Brodie didn’t fair any better when he was playing with Giordano earlier this year. He’s legitimately struggled this season, and it’s not all Wideman/Engelland and right/left related (there are also signs that his game is turning a corner recently).

      Maybe I’m just plain too thick to understand all of this, but Corsi scores and my eyes are telling me we could do much better in player usage.

      That much is true. The team really has one consistently functional forward line.

      • Lucky 13

        “Brodie didn’t fare well with Giordano earlier this year ” is very true however in retrospect no one was playing well together for the first 20 games. Watching Wideman last night was painful, he looked as if molasses was running through his veins. (Yes he scored, but it was a great screen by GGs pet Chiasson)

        I’m of the impression (last 3 games) that Brodie is starting to find his stride again. I just feel horrible for him being positioned with Wideman, that’s all.

  • Trevy

    Considering we started with an overhaul of new coaches and a new system, we now seem to be trending in the right direction. You want to see progression with each passing month and I believe we are seeing the fruits of GG’s labour in doing so. To make the playoffs in his first season as coach of the Flames would be a true statement.

    The defense still needs work and with Wideman and Engelland coming off the books in the off season, I really hope BT tries his best to sign Alzner from the Caps. He’s the perfect fit to play alongside Brodie and is also a Calgary boy. Maybe he wouldn’t mind taking a little less to play for his hometown. IMO

    • Derzie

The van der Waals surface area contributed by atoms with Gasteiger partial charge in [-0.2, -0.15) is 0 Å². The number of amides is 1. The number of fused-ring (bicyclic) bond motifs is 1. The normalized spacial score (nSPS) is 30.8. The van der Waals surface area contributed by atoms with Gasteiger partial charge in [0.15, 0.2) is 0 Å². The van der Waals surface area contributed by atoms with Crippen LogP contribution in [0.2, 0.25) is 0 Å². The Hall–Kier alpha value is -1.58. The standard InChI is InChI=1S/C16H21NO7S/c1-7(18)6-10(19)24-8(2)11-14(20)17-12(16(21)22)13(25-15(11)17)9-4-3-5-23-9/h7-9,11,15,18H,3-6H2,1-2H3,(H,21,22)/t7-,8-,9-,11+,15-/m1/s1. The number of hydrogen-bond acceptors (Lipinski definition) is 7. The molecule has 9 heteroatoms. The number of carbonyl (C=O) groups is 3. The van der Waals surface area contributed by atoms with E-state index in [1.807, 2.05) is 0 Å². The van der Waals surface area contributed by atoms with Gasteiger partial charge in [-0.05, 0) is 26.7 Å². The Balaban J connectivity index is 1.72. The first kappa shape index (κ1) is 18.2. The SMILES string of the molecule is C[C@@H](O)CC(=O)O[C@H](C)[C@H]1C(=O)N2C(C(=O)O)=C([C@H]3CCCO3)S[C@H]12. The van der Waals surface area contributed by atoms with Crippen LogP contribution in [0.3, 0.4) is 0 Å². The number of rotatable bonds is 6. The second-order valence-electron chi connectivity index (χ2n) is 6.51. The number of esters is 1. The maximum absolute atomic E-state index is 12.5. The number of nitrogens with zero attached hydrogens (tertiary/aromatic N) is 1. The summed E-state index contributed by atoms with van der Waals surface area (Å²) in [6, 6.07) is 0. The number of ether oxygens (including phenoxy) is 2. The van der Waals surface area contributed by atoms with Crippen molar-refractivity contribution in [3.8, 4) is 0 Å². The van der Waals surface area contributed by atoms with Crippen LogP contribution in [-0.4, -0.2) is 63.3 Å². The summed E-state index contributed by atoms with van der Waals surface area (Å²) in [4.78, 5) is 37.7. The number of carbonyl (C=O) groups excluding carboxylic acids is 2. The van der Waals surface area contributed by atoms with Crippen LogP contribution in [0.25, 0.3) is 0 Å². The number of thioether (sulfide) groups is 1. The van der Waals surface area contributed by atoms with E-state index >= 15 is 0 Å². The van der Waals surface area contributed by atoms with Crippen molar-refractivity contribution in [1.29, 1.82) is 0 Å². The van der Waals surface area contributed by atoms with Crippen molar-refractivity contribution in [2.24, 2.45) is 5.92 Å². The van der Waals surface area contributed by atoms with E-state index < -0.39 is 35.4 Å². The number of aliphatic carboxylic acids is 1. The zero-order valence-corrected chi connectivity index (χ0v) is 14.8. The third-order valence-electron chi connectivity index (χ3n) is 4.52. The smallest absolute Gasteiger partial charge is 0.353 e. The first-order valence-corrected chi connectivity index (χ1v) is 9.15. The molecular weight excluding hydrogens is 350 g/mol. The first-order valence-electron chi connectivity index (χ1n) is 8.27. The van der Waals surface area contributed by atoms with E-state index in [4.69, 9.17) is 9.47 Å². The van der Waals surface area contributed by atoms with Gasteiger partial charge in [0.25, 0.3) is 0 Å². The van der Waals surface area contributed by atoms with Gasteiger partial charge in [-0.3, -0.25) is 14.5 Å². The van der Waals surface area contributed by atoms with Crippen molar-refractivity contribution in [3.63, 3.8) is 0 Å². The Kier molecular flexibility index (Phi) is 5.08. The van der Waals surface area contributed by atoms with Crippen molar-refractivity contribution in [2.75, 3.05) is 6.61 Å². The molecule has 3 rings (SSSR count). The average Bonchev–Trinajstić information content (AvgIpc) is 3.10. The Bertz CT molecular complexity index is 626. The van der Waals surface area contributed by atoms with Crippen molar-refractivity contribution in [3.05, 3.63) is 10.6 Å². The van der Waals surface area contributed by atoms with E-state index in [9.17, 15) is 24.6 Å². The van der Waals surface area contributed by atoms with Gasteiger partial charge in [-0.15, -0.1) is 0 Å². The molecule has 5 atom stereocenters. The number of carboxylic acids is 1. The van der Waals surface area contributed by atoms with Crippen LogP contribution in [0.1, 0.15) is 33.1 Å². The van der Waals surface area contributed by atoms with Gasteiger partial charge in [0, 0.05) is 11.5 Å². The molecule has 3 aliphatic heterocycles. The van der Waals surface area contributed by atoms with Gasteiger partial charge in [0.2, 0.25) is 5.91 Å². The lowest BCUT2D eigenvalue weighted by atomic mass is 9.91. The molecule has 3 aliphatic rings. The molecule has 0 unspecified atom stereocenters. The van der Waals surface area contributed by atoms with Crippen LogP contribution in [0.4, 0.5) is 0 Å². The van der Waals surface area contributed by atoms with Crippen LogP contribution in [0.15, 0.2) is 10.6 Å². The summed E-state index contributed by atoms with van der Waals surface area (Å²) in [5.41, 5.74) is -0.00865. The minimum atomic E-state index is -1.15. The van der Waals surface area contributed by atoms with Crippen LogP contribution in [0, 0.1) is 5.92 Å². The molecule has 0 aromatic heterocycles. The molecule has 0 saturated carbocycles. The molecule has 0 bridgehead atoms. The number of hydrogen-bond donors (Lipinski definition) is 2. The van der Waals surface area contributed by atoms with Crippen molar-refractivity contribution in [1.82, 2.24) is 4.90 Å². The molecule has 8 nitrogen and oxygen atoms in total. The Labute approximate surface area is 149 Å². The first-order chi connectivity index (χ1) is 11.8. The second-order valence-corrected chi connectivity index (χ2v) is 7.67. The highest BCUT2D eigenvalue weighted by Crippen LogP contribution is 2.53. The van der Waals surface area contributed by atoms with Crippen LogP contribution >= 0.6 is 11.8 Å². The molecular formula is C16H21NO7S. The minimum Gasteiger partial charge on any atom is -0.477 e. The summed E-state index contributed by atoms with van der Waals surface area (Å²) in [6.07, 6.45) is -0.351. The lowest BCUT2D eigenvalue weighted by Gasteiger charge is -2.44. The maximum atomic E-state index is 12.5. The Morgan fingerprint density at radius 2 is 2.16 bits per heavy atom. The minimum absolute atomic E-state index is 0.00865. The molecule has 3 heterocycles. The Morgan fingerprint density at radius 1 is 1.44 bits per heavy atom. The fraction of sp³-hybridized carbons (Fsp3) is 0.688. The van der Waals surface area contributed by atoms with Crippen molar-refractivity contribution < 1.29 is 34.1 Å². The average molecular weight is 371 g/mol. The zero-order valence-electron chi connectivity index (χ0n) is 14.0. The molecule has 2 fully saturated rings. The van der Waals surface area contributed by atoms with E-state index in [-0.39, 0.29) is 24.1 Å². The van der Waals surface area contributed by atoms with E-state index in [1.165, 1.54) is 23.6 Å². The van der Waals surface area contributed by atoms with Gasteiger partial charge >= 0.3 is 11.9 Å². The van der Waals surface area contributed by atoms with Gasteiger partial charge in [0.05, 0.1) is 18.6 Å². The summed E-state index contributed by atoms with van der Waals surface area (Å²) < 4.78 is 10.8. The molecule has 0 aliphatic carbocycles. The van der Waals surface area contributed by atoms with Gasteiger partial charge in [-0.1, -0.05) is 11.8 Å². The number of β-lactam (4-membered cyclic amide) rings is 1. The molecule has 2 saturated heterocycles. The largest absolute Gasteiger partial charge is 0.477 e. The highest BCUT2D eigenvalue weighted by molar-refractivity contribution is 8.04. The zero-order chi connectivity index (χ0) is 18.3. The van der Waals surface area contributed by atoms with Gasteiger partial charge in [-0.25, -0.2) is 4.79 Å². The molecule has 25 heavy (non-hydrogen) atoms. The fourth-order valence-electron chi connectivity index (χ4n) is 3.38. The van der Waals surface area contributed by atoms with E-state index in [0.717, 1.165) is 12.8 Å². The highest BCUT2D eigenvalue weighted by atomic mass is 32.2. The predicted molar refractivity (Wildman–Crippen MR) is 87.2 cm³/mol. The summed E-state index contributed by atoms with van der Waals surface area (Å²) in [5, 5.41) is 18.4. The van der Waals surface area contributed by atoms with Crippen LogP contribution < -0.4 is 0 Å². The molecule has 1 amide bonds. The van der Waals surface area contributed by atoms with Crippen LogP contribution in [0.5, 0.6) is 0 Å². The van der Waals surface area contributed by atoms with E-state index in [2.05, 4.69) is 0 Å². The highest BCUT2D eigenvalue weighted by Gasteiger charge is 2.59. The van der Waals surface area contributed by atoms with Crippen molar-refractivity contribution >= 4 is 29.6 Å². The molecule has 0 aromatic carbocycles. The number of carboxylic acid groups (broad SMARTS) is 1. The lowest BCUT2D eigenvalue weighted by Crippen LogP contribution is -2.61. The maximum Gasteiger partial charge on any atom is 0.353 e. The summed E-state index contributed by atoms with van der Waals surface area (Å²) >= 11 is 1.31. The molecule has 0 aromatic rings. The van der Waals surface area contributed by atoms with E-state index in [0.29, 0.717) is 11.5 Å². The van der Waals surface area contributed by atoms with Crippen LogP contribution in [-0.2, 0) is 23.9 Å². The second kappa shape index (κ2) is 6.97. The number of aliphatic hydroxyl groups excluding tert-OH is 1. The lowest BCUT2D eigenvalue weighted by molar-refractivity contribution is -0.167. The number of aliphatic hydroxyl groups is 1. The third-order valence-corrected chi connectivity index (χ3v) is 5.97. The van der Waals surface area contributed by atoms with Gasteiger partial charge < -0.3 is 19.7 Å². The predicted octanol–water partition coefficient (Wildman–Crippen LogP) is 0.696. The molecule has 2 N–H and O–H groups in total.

I’m curious what you see as ‘trending in the right direction’? Honest question because I don’t see that. I see no one having career years except the corsi forwards (3M line). Everyone else is behind where they should be. I see goaltender confusion. I see a negative goal differential. I see the Oilers better than us for the first time in 11 seasons. I see 2 ineffective ‘top’ lines. I see Brodie on his opposite side dragging an aging anchor around when there are Stockton options to replace said anchor that would allow Brodie to be where he shines. I see a forward in Chaisson that should be eating popcorn but is getting top ice time and PP time. Trending in the right direction? I’m missing something.

      • Trevy

        Wins, PP, PK, more wins with each passing month, in a playoff wild card position. You compare us to Edm, they should be in the position they are with that talent and a proven coach in his second season with the Oil. The Flames have undergone some modifications in the off season. To come out of the gate contending for a playoff spot right away is ludicrous, hence a few months in the season with progression is trending in the right direction.

        You obviously are a glass half empty kind of guy.

        • Burnward

          for sure.

          When they all get going, could be fun. Only happened a few times this year.

          No everything comes easy. The kids might be hitting a few bumps, but injuries, line adjustments, confidence crisis are things they have to learn to adapt to at the NHL level.

          Gaudreau at the ripe age of 23 is the oldest of the kids.

  • flamesburn89

    Credit to Elliot, he’s played well against teams that you’d expect the Flames to beat. Now the Flames need to see him put up those kinds of numbers against actual playoff teams.

  • Derzie

    It makes me absolutely furious that Chiasson led the team in ice time. He is by far the worst player on the roster yet here we are. GG should be fired on the spot for this usage alone. An absolutely indefensible usage. I cannot support a coach who does this. Win lose or draw, it shows he’s biased and not too bright.